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Repealing EU law: The great puzzle

Repealing EU law: The great puzzle


The “Great Repeal Bill” offers some technical answers, but little certainty about the future, writes Pavlos Eleftheriadis

The long-awaited “Great Repeal Bill”, now called the European Union (Withdrawal) Bill, was published on 13 July and aims to secure a smooth transition after withdrawal. As a general impression, and given its near impossible aim, one cannot help but admire the Bill’s technical detail, subtlety, and originality. But no amount of technical ability can guarantee its eventual success.

The Bill’s main feature is the repeal of the European Communities Act 1972. By losing its constitutional basis, EU law as we know it will be no more. The government could have chosen to secure vested rights by retaining the 1972 Act. Instead, selected fragments of EU law will survive domestically, known as “retained EU law”. The transition is organised around “exit day”, the date on which the new arrangements will take effect. This will not necessarily be 29 March 2019, i.e. the day when the UK will no longer be a member of the EU under article 50. Clause 14 states that “exit day” means “such day as a Minister of the Crown may by regulations appoint”. It is thus up to the government to decide when EU law ceases to apply, which could be before or after withdrawal.

The Bill seeks to retain EU law in four ways. First, the Bill provides (at clause 2) that UK delegated legislation created under the 1972 Act will remain valid even after repeal of the parent Act (necessary because the repeal of an enabling act repeals all the statutory instruments created under it). The directives that enabled these statutory instruments, however, are not retained, even if they have direct effect.

Second, the Bill provides (at clause 3) that EU regulations and decisions and some other directly effective law at the time of exit become “retained EU law”.

Third, “rights” recognised and available before exit under section 2(1) of the 1972 Act continue to be “recognised” in domestic law. This is intended to include some treaty articles with direct effect (according to the explanatory notes) but not directives, which are explicitly excluded from “retained EU law” under clause 4(2)(b). The exclusion of the treaties seems to me a strange choice: how is one to understand and apply EU law if not through its treaties?

Finally, the “general principles” of EU law apply only to the extent that they had been “recognised” by EU case law before exit, but not as giving a “right of action” or as a ground for the quashing of unlawful conduct (schedule 1). One other notable change – which shows perhaps that the government is still quietly suffering from the Factortame litigation – is the explicit abolition of the Francovich principle of liability for injurious and manifestly unlawful action of the state, with what appears to be retrospective effect (paragraph 4, schedule 1).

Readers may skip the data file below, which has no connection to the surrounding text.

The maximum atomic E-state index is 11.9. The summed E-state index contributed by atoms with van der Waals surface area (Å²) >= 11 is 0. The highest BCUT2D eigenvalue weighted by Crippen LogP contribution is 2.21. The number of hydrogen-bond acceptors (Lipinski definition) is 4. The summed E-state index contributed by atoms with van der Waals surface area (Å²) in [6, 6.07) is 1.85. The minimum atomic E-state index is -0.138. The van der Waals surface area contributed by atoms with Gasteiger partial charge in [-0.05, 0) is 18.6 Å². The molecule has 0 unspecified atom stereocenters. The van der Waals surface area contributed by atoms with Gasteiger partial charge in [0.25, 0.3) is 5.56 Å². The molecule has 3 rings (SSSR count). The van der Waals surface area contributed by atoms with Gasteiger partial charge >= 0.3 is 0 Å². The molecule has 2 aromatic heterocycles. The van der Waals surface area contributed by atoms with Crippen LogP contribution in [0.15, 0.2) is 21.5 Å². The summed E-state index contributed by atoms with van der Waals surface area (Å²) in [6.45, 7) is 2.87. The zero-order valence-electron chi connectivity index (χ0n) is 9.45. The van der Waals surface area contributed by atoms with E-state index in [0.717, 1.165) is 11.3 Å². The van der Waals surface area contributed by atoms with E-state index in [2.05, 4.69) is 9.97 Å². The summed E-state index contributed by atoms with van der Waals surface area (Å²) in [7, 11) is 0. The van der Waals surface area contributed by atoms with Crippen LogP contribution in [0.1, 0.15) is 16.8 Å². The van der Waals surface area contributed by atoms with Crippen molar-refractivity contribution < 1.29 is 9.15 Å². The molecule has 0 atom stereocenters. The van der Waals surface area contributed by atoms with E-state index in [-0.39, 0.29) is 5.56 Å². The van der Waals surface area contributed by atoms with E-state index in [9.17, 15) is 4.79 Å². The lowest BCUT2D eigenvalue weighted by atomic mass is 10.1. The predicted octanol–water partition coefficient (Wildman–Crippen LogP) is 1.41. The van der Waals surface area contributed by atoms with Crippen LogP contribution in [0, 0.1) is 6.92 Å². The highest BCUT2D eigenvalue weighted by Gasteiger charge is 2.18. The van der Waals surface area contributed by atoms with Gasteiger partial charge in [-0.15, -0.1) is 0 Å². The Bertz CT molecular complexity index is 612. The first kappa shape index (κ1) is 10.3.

What then will happen to existing UK laws that refer to and implement EU law? Some modification will be immediately necessary. For example, the powers of the European Commission to monitor and enforce the law may have to be moved to some domestic institution. To solve such problems, the Bill creates sweeping new powers that permit ministers to legislate widely by way of statutory instruments, without full parliamentary scrutiny, as long as this is done to manage the transition. These are “Henry VIII” powers.

The most sweeping such power (in clause 7) is that the government may by regulations “make such provision as [it] considers appropriate to prevent, remedy or mitigate – (a) any failure of retained EU law to operate effectively, or (b) any other deficiency in retained EU law, arising from the withdrawal of the United Kingdom from the EU”. The terms “effectively” and “deficiency” will no doubt attract a lot of attention. The Bill provides some examples of what counts as “deficiency”, which a minister has power to address, but says nothing about how to remedy it.

The powers of the government to legislate on the basis of this clause are immense (and the same applies to the devolution issues arising out of Brexit). The only safeguard is a “sunset clause” that the power to modify domestic law on account of its “deficiency” can only be exercised for two years after exit day.

A final point to note is that the Bill makes no new provision for the ratification of the withdrawal agreement. It provides only for its “implementation” in clause 9. This will presumably take place under the Constitutional Reform and Governance Act 2010 and/or the European Union Act 2011 (which will be repealed under the Bill), both of which require parliament’s assent.

The Bill offers thus some technical answers, but little certainty about the future. The “Great Repeal” may yet be a great puzzle.

Dr Pavlos Eleftheriadis is a barrister at Francis Taylor Building and a fellow in law of Mansfield College, University of Oxford